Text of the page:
43. To recapitulate, as held in Election Commission of India (supra), the ultimate decision as to whether it is possible and expedient to hold the elections at any given point of time must rest with the Election Commission. In Mohinder Singh Gill (supra), the Hon’ble Supreme Court had reiterated that discretion vested in a high functionary may be reasonably trusted to be used properly, not perversely. If it is misused, certainly the Court has the power to strike down the act.
44. It would also be appropriate, at this stage, to take note of paragraphs 27 and 28 of Kishansing Tomar (supra):
“27. Article 243-K(3) also recognises the independent status of the State Election Commission. It states that upon a request made in that behalf the Governor shall make available to the State Election Commission “such staff as may be necessary for the discharge of the functions conferred on the State Election Commission by clause (1)”. It is accordingly to be noted that in the matter of the conduct of elections, the Government concerned shall have to render full assistance and cooperation to the State Election Commission and respect the latter’s assessment of the needs in order to ensure that free and fair elections are conducted.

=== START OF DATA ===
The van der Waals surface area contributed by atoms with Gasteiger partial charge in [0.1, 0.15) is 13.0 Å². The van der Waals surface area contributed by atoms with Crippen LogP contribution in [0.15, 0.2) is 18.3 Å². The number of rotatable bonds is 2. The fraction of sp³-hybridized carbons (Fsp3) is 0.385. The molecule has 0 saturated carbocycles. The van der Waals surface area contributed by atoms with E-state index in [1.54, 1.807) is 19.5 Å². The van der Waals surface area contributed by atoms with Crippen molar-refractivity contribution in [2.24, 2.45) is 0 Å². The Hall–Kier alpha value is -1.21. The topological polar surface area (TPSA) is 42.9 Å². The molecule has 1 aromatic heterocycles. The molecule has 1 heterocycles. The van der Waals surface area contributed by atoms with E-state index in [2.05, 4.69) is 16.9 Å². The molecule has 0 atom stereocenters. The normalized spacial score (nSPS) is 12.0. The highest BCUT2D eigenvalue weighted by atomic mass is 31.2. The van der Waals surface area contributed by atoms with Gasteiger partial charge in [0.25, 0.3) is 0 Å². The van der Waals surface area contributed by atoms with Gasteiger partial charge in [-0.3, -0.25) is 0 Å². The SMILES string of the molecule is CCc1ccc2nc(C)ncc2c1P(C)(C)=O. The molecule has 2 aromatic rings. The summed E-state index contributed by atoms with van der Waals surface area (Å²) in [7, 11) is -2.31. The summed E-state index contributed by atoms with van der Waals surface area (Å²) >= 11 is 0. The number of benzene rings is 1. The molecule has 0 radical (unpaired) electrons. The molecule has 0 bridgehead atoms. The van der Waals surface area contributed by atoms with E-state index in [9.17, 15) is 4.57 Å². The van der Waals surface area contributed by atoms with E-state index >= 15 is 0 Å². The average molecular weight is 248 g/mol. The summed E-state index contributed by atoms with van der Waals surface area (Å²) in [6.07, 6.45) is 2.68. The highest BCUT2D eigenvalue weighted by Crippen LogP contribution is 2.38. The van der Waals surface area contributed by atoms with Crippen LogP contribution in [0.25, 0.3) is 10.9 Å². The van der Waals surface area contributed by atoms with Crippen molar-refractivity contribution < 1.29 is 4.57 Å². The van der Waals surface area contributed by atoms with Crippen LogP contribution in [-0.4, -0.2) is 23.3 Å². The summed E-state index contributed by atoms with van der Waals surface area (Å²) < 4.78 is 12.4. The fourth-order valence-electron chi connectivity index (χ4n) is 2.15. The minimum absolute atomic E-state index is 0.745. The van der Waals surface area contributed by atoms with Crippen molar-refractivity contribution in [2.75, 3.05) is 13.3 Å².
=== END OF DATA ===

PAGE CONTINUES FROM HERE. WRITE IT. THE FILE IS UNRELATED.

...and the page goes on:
28. Also, for the independent and effective functioning of the State Election Commission, where it feels that it is not receiving the cooperation of the State Government concerned in discharging its constitutional obligation of holding the elections to the panchayats or municipalities within the time mandated in the Constitution, it will be open to the State Election Commission to approach the High Courts, in the first instance, and thereafter the Supreme Court for a writ of mandamus or such other appropriate writ directing the State Government concerned to provide all necessary cooperation and assistance to the State Election Commission to enable the latter to fulfil the constitutional mandate.”
45. Having regard to the facts and circumstances of the case as discussed above and in view of the law as it stands today, we are of the considered opinion that present was not a case warranting suspension of the order dated 08.01.2021, which has the effect of postponing the election process. Taking that view, we set aside the interim order passed by the learned single Judge.